Looking at the many hardships he faced during his Connecticut childhood, no one would have ever guessed that a young Charles Dow would one day become one of the biggest names in American financial history. Born in Sterling in 1851 to a family of farmers, the deaths of Charles’ father and two brothers rendered him unable to pursue the formal education he craved in order to follow his boyhood dream of becoming a famous journalist.
Nevertheless, after spending the first part of his life supporting his mother by helping with the family farm, Dow headed north to Springfield, Massachusetts at the age of 21 where he became an apprentice to Samuel Bolles, the owner of the Springfield Republican newspaper. After a few years of working behind the scenes at the newspaper, Bolles gave Dow his own byline as a city reporter, giving Dow the hands-on reporting experience he needed to become a respected journalist in his own right. After five years of working in Springfield, Dow moved to Providence, Rhode Island, where he became a night editor for the Providence Journal and was assigned to cover the business beat.
In 1879, Dow embarked on a lengthy journey that changed the course of his career. At the request of the Journal, Dow traveled to Colorado amidst a group of bankers, investors, and politicians in order to report on mining operations and the boom towns popping up all over the state. During the trip, Dow gained the confidence of his co-travelers and subsequently learned a great deal from them about how the world of high finance operated, especially what sort of information investors wanted and their views on capitalism and profit.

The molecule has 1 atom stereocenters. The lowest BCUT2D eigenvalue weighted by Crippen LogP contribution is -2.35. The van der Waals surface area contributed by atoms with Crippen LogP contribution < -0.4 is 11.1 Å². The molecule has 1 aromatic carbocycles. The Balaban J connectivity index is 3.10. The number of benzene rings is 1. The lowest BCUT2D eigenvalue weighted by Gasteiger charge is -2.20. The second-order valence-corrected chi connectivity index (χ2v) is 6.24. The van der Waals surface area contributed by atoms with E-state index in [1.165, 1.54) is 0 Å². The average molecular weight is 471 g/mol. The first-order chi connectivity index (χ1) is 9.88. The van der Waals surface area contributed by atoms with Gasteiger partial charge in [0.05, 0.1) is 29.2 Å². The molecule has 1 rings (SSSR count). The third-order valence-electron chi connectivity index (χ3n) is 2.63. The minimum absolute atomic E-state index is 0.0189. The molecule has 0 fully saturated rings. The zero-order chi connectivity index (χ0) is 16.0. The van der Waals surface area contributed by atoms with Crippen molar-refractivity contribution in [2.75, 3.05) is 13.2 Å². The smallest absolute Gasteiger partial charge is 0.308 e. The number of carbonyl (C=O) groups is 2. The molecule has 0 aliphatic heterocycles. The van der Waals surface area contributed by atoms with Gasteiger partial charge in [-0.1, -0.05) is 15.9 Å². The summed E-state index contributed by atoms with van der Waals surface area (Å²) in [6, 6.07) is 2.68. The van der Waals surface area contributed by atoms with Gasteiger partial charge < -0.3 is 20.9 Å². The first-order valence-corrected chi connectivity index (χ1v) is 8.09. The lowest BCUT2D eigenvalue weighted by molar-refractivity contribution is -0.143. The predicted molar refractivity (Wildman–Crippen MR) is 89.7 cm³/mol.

Fascinated with the subject, upon his return to the East Coast, Dow moved to New York City and worked for one of the city’s many financial news bureaus, inviting fellow Providence Journal reporter Edward Jones to join him. The two men became quickly disillusioned with what they saw as a highly biased reporting environment, where financial bureaus would accept payments in exchange for their journalists writing biased articles in order to influence investors. In late 1882, they formed Dow Jones & Company, a new agency that produced a daily afternoon newsletter containing an unbiased summary of that day’s financial news and trading reports with detailed analysis written by Dow and Jones. The newsletter also included the Dow Jones index, which represented the stocks of eleven companies that Dow and Jones felt were the most important American industries on the market. Circulation rates of their newsletter skyrocketed, and Dow was quickly recognized by Wall Street traders as a formidable financial insider.
On December 24, 1884, Charles Dow officially joined the New York Stock Exchange, marking the apex of his incredible and improbably journey from impoverished Connecticut farm boy to one of America’s titans of finance. To this day, both the Dow Jones index and the Wall Street Journal newspaper his company founded in 1889 remain fundamental institutions of the New York Stock Exchange.
“Humble Beginnings of the Dow Jones: How a Sterling Farmer Became the Toast of Wall Street,” connecticuthistory.org